by Yoni Binus
In a 5th-grade science class (or it could have been Social Studies or Art given our interdisciplinary curricular model) students were asked to observe an object that was placed at their desk. Very carefully phrased, the assignment was to merely make observations about the object, not guess what it was, not name it, not make assumptions about its function. Questions were allowed—but only those that clarified the directions. Objects were placed on desks and the observing began.
Last week, we observed Rosh Hashanah. While the words observe and observation come from a Latin etymology (ob=toward, servare=to attend or watch), it was actually the Jewish people who introduced “observance” as a term related to engaging with a holy day. You may be familiar with the term shomer shabbat, which refers to someone who follows the mitzvot (commandments) associated with Shabbat. Shomer can mean “someone who watches over” or “guard.” So, it makes sense that we use the word shomer when it comes to maintaining or “guarding” a holiday by observing the mitzvot.
This observance/observation duality is one of those classic word issues which makes English such a difficult language to learn. The rules are sometimes erratic; Latin or Greek roots can be the same, but meanings of words far apart; there are oh so many exceptions when it comes to English grammar. But I find American English’s defiance of its own rules to be, well, just downright American in its own way. It’s the wild west before uniform law came to town. It’s the rebellion from The Crown. It’s determinism (and I’m trying to stay out of political fray here—but even our constant fight over the story of our past and claiming and reclaiming the truth of our good, our bad, and our ugly fits this narrative.) The world in which we live, to say the least, can be chaotic.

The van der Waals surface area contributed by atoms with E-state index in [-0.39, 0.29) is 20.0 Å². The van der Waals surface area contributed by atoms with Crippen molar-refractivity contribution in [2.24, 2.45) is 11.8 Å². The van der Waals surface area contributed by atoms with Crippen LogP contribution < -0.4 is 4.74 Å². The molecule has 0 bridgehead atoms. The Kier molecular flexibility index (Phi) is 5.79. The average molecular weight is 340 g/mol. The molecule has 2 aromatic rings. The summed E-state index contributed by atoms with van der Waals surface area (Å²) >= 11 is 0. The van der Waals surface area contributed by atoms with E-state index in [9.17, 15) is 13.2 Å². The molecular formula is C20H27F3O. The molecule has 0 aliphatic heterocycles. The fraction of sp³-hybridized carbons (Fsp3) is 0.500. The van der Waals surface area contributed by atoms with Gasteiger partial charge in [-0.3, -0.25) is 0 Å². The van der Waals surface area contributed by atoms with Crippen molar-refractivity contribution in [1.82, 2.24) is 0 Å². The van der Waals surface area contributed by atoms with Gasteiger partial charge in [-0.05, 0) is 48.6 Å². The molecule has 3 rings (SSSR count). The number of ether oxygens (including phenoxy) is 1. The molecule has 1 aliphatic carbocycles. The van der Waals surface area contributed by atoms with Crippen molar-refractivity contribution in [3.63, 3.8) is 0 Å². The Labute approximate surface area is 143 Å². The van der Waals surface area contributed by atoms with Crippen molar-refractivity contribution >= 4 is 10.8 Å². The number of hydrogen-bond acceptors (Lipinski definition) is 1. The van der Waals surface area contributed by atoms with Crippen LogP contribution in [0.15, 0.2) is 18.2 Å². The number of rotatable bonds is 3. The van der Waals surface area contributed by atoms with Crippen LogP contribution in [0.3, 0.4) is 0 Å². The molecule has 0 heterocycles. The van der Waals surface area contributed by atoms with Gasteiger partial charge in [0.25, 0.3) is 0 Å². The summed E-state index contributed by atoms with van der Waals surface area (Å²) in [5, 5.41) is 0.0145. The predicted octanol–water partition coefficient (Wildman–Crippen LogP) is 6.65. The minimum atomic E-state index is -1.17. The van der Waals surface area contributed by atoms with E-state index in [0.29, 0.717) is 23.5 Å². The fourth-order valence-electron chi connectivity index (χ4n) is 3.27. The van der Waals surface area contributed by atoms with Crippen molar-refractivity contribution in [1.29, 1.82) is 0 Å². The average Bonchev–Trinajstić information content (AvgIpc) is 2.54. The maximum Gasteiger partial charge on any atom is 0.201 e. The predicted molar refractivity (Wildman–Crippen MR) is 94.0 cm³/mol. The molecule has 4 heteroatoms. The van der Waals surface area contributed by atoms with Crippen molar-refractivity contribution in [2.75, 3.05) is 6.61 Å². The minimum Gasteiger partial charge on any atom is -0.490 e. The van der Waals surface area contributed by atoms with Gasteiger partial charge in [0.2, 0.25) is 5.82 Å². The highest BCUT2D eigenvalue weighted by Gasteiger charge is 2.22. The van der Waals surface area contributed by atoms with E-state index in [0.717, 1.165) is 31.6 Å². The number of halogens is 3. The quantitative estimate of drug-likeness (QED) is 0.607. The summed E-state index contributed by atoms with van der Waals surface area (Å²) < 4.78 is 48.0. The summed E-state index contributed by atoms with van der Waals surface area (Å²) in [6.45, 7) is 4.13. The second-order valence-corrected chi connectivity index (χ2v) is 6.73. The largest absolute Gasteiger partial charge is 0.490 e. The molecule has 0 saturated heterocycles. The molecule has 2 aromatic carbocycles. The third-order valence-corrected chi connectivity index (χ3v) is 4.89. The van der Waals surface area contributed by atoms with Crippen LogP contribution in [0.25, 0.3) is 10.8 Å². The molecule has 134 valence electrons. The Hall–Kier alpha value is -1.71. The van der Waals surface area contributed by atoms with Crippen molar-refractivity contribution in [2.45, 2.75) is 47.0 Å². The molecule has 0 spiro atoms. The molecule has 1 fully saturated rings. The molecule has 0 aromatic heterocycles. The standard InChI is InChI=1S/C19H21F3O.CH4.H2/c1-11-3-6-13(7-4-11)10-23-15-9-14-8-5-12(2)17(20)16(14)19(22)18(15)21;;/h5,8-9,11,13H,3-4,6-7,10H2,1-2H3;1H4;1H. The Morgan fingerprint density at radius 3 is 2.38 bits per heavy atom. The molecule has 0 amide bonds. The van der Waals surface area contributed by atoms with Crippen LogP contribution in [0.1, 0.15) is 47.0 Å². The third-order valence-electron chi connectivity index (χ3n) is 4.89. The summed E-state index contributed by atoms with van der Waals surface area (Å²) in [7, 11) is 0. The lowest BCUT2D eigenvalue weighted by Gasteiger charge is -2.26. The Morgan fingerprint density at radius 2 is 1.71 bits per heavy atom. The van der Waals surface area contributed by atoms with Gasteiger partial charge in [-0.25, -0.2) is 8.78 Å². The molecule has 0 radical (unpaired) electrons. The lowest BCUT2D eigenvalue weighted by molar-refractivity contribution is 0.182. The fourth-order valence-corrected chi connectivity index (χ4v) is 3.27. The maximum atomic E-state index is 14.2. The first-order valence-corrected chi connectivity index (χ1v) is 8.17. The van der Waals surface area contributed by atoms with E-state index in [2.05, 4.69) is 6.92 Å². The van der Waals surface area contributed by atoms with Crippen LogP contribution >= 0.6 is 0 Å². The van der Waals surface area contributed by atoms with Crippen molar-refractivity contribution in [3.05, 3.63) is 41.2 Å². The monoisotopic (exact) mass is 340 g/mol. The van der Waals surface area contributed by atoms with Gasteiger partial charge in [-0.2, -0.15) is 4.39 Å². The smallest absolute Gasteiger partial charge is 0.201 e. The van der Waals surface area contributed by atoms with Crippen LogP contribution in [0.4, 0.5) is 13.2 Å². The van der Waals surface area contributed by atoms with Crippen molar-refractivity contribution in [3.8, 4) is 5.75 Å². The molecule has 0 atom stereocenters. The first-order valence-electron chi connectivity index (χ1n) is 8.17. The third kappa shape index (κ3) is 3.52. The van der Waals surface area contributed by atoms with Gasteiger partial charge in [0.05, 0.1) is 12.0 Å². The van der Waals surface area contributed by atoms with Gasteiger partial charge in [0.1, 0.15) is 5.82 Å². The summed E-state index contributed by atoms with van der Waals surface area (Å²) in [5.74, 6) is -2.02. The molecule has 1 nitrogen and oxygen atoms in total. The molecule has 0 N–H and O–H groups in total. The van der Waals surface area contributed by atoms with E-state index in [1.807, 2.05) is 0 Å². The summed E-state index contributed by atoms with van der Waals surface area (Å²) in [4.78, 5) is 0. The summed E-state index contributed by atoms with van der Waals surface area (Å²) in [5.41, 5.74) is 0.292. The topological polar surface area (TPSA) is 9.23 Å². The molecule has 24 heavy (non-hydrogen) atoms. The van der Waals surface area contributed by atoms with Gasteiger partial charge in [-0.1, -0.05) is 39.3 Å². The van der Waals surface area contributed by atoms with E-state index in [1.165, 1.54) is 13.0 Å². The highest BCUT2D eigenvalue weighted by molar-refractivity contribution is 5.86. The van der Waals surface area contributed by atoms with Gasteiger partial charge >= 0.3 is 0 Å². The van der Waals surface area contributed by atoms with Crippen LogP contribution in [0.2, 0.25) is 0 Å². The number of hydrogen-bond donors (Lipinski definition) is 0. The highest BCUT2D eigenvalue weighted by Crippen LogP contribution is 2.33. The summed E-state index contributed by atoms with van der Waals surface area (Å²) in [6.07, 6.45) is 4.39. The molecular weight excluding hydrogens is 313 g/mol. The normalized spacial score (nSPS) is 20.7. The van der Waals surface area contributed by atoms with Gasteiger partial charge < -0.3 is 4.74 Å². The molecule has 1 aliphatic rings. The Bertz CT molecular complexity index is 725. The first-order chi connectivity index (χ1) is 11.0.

Both observance and observation can help our kids make sense of this world. As we dive into STEAM at Heilicher, we ask students to learn how to observe without assumption, how to withhold judgment while first noting what they can see, smell, hear, taste, and feel. This is how we begin the scientific inquiry process. With observance, students make meaning of life on a deeper level. The added dimension of Judaism, its thought and practice, its history, and its ritual, are the great connector for our students, our families, and our people. It is a little known passageway that connects observation and observance in a way that most students around the globe don’t get to access.
As we observe the welcoming of the New Year this season, may we recognize the profound roadmap that Judaism provides us. May we feel connected to each other, to our past, and to our own whole selves. May we remind ourselves to observe, in the ways in which it is meaningful to us, and make observations so we can be a part of bettering this world through eyes of hope and inquiry, rather than assumption and judgment.
Have a wonderful New Year!
Photo: First grader Myra B. observes and explores ritual objects associated with Rosh Hashanah.
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